Author/s: Rowena MacKean and Joan Abbott-Chapman
Edition: Volume 51, Number 2, July 2011
Summary: The significance of findings from a qualitative Tasmanian study, which investigated the part played by informal learning in positive ageing, is highlighted by the increasing proportion of the Australian population in the ‘Third Age’ cohort of active, independent people aged 65 years and over. Semi-structured interviews, conducted by a researcher of a similar age, allowed respondents to speak freely about their perceived needs and expectations for a satisfying lifestyle, in the context of their membership of community-based organisations. Findings revealed the benefits that older people perceive they derive from participation in the ‘leisure activities’ available through these organisations, and the informal learning which they enjoy. The study found that learning taking place is appropriate to the phase in life which is characterised by loss of paid employment and of relationships, and that this learning plays an important role in helping older people stay positive, and maintain independence and social engagement.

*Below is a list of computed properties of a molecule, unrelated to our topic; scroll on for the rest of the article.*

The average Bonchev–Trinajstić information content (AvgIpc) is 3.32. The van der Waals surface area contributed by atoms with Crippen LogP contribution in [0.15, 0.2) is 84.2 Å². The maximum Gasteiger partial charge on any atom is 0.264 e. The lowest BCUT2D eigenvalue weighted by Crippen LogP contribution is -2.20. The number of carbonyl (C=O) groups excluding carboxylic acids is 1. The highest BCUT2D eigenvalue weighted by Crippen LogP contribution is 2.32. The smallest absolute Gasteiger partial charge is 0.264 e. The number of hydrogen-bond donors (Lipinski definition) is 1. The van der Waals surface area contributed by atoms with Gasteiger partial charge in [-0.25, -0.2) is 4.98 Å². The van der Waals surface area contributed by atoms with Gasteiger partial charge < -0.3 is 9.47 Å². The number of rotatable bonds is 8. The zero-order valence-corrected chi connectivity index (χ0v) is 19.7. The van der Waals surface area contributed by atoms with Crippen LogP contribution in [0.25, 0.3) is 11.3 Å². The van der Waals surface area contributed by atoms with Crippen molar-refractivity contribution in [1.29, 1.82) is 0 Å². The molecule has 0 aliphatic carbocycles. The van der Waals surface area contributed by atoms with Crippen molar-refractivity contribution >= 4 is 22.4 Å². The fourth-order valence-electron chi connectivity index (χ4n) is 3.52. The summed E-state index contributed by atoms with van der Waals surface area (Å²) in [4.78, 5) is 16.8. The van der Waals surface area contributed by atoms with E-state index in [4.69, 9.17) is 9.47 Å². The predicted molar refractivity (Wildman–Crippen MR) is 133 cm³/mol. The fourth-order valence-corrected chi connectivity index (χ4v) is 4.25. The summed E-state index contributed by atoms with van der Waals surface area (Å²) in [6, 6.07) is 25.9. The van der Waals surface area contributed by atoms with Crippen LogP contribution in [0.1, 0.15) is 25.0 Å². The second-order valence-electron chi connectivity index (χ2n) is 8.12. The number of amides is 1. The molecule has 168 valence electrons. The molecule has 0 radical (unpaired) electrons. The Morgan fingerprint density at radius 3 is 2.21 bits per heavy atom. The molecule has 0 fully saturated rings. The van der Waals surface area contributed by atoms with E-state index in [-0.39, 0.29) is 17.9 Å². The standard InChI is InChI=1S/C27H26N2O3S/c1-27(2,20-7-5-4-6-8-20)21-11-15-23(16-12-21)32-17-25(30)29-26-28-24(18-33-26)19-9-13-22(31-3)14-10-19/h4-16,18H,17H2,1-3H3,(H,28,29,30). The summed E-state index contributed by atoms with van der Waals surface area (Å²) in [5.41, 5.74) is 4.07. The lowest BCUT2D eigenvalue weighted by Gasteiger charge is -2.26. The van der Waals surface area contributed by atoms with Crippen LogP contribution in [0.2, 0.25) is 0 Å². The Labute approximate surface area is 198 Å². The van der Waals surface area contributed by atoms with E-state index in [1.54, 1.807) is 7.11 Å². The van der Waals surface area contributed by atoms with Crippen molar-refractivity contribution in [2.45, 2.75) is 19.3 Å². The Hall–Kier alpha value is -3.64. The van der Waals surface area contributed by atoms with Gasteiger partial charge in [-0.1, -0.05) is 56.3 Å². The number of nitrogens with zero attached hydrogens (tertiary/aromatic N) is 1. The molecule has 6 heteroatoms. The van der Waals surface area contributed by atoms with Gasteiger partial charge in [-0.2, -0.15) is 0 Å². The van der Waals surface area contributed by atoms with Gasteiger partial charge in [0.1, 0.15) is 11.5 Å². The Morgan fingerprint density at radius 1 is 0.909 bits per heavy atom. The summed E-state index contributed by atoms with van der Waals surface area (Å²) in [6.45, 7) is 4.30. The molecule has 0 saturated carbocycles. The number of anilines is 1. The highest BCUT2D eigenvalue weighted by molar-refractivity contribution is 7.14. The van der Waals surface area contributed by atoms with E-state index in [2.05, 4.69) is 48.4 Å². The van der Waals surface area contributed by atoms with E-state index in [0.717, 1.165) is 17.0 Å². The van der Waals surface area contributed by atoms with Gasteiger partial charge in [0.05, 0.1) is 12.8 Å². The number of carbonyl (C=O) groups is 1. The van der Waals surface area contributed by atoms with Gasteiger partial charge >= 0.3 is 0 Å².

Keywords: positive ageing, informal learning, community-based organisations, social engagement, independence
This article is part of AJAL, Volume 51_2. The entire volume is available in .pdf for purchase here.